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Сторінка 190 - But above the cross there glistened A golden Coronet. For her the obsequious beadle The inner door flung wide; Lightly, as up a ball-room, Her footsteps seemed to glide,— There might be good thoughts in her, For all her evil pride. But after her a woman Peeped wistfully within, On whose wan face was graven Life's hardest...
Сторінка 93 - Not in the rude compiler's painted shell, But in thine own memorials of live stone, And in the pictures of thy kneeling princes, And in the lofty words on lofty tombs, And in the breath of ancient chroniclers, And in the music of the outer sea.
Сторінка 60 - Or may I woo thee In earlier Sicilian ? or thy smiles Seek as they once were sought, in Grecian isles, By bards who died content on pleasant sward, Leaving great verse unto a little clan ? O, give me their old vigour, and unheard Save of the quiet Primrose, and the span Of heaven and few ears, Rounded by thee, my song should die away Content as theirs, Rich in the simple worship of a day.
Сторінка 99 - I looked, and saw between us and the sun A building on an island, such a one As age to age might add, for uses vile, — A windowless, deformed, and dreary pile ; And on the top an open tower, where hung A bell, which in the radiance swayed and swung...
Сторінка 133 - FIRST ILLUMINATION. TEMPLE ! where Time has wed Eternity, How beautiful Thou art, beyond compare, Now emptied of thy massive majesty, And made so faery-frail, so faery-fair : The lineaments that thou art wont to wear Augustly traced in ponderous masonry, Lie faint as in a woof of filmy air, Within their frames of mellow jewelry. — But yet how sweet the...
Сторінка 174 - That nobler type is realised again In perfect form, and dedicate — to whom ? To a poor Syrian girl, of lowliest name, A hapless creature, pitiful and frail As ever wore her life in sin and shame, — Of whom all histo'ry has this single tale, — " She loved the Christ, she wept beside his grave, And He, for that Love's sake, all else forgave.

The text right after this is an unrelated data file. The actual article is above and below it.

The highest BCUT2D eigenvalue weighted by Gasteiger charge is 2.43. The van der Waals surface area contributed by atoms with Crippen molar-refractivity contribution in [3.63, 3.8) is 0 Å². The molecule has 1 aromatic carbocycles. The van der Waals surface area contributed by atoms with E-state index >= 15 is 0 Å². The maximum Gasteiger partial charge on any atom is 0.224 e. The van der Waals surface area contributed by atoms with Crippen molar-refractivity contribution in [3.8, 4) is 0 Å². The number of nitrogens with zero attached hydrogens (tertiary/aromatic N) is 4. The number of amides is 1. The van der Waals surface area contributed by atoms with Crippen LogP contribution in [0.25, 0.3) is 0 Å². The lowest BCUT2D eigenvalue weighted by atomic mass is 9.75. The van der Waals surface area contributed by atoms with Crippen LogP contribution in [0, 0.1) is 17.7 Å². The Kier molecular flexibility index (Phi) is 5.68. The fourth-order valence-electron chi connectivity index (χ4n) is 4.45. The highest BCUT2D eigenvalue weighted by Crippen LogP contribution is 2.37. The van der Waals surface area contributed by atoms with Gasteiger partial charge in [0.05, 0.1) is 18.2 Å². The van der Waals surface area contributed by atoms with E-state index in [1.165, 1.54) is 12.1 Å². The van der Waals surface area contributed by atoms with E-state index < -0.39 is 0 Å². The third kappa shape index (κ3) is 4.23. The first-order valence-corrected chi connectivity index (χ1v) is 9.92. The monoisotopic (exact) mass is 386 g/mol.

Сторінка 137 - Thou the plain utter' ance of a Poet's thought, Thyself at heart a Poet, wilt not scorn : The name, into whose splendour thou wert born, Thou art about to change for that which stands Writ on the proudest work * that mortal hands Have raised from earth, Religion to adorn. Take it rejoicing, — take with thee thy dower, Britain's best blood, and Beauty ever new, Being of mind ; may the cool northern dew Still rest upon thy leaves, transplanted flower ! Mingling thy English nature, pure and true,...
Сторінка 188 - Yet lay he to the sacred wall As close as he was able; The blessed crumbs might almost fall Upon him from God's table. Who was this father of the Church So secret in his glory? In vain might antiquarians...
Сторінка 118 - Something has told me, something in my breast here, Which I am sure is true, that if you keep it, If you will let no other take it from you, Terrible things I cannot bear to think of Must fall upon you. Show me that you love me : Am I not here to be your little servant, Follow your steps, and wait upon your wishes ? " But Christ refuses to yield the terrible plaything, and claims his privilege to be the elder
Сторінка 11 - It is an isle under Ionian skies, Beautiful as a wreck of Paradise, And, for the harbours are not safe and good, This land would have remained a solitude But for some pastoral people native there, Who from the Elysian, clear, and golden air Draw the last spirit of the age of gold, Simple and spirited ; innocent and bold. The blue...

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